U.S. Repays $6 Million to Hedge Fund in Insider-Trading Reversalby and
Diamondback, now closed, also received $3 million from SEC
More than $40 million returned after convictions overturned
Strike $6 million from the total that Manhattan U.S. Attorney Preet Bharara extracted from hedge funds and executives caught in his seven-year insider-trading dragnet.
U.S. prosecutors have agreed to return that amount to Diamondback Capital Management LLC in a deal approved by a federal judge on Thursday. The hedge fund paid the $6 million to the government as part of a 2012 non-prosecution agreement related to Bharara’s insider-trading probe. The fund, which at its peak managed $5.8 billion, closed later that year.
The U.S. government has been made several of these unusual repayments in the aftermath of its historic pursuit of insider trading, which led to 80 convictions, brought down at least five hedge funds and resulted in more than $2 billion in payments from defendants.
Fourteen of those convictions have now been overturned -- including two that were struck down by an appeals court in 2014, opening the door for the victors and others to claw back penalties and fines from the Justice Department and the U.S. Securities and Exchange Commission. The government has now handed back more than $40 million in all, including to three individuals whose convictions were overturned and two of the hedge funds where they worked.
"Reversals are uncommon in general," said Stephen Miller, an attorney with Cozen O’Connor in Philadelphia. "That would make the return of money even more uncommon."
Jim Margolin, a spokesman for Bharara, declined to comment on the repayment.
“We recognize that it is highly unusual for the government to voluntarily take this action and appreciate their efforts to bring fair and final closure to the matter,” Steve Bruce, a spokesman for Diamondback, said in a statement Friday.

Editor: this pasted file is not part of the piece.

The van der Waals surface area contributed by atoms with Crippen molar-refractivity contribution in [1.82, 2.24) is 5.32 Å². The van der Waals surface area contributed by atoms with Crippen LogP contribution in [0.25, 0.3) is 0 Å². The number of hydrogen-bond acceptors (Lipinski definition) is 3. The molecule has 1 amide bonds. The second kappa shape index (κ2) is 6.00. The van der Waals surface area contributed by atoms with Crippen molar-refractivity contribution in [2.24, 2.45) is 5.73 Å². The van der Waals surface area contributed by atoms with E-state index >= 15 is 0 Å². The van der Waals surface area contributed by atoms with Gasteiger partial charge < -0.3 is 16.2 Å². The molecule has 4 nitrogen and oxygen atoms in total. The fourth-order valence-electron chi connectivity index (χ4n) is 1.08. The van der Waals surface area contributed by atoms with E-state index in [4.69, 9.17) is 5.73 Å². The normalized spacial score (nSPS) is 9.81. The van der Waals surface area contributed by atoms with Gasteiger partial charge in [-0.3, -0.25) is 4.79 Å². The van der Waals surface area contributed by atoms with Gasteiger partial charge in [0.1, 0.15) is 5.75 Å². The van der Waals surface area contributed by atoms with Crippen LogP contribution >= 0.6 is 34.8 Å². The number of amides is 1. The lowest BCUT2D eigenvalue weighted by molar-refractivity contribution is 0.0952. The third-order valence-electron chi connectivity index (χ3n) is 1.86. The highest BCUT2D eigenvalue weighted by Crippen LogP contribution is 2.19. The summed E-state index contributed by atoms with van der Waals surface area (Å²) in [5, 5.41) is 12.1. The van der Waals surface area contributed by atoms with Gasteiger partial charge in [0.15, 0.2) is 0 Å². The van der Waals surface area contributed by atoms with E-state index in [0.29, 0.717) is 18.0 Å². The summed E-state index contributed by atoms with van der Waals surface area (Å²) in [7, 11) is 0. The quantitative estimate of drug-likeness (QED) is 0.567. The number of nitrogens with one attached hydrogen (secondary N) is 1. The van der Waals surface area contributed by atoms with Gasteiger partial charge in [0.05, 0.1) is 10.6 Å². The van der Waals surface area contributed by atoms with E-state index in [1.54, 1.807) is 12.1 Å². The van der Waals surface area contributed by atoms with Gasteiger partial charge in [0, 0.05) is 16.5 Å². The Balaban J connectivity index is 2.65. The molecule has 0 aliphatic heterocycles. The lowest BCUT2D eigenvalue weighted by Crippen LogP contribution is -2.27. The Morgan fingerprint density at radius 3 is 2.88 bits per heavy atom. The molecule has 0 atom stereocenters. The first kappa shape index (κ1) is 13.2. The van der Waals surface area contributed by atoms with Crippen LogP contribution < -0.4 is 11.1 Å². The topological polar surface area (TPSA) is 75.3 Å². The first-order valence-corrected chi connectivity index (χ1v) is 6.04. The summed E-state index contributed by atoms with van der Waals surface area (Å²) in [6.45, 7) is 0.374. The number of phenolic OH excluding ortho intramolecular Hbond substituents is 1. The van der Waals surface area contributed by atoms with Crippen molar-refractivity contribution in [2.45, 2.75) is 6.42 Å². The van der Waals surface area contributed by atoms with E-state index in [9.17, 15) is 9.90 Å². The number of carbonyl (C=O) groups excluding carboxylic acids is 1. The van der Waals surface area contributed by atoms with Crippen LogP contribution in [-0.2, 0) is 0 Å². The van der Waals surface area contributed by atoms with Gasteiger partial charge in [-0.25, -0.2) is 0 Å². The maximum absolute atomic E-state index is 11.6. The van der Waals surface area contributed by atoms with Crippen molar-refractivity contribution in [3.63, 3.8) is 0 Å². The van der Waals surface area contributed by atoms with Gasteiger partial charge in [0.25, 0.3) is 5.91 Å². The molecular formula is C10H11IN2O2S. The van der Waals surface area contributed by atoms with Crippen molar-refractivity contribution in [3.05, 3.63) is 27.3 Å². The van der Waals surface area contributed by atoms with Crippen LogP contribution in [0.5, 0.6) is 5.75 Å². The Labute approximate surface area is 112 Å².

Diamondback originally agreed to pay the penalties to end Bharara’s criminal investigation and a regulatory probe by the U.S. Securities and Exchange Commission. As part of the $9 million deal, Diamondback obtained a non-prosecution agreement in January 2012 just as the government was announcing criminal charges against Diamondback fund manager Todd Newman and Level Global Investors LP co-founder Anthony Chiasson.
Diamondback continued operating until December 2012, about 10 months after Newman and Chiasson were charged.
The SEC repaid Diamondback $3 million earlier this year. Level Global, which closed after federal prosecutors raided its offices, also won judicial approval earlier this year to get back $21.5 million it had paid to the SEC. The SEC didn’t oppose the requests.
Newman got back $1.73 million that he’d been ordered in 2013 to put in escrow by U.S. District Judge Richard Sullivan, pending the outcome of his his appeal, according to his attorney John Nathanson. Chiasson was repaid $6.38 million in criminal fines and forfeitures he’d placed in escrow in 2013 pending his appeal, his attorney, Greg Morvillo, said.
In addition to the repayments to the two funds and the pair of executives, Michael Steinberg, a former fund manager with SAC Capital Advisors LP, was ordered by a federal court in November to have $2.4 million returned that he’d paid into an escrow account pending the outcome of a case against him. Bharara dropped the charges in October following the Newman ruling, which made it more difficult for the government to prosecute insider-trading cases.
The refunds are among several setbacks for the government recently in its insider-trading crackdown. Earlier this year, an appeals court temporarily released convicted stock trader Douglas Whitman from a California halfway house after he argued that his conduct may not have been illegal, depending on how the U.S. Supreme Court rules in another pending insider-trading case.
Five others convicted of insider trading, including former Goldman Sachs Group Inc. director Rajat Gupta, have sought reviews of their cases.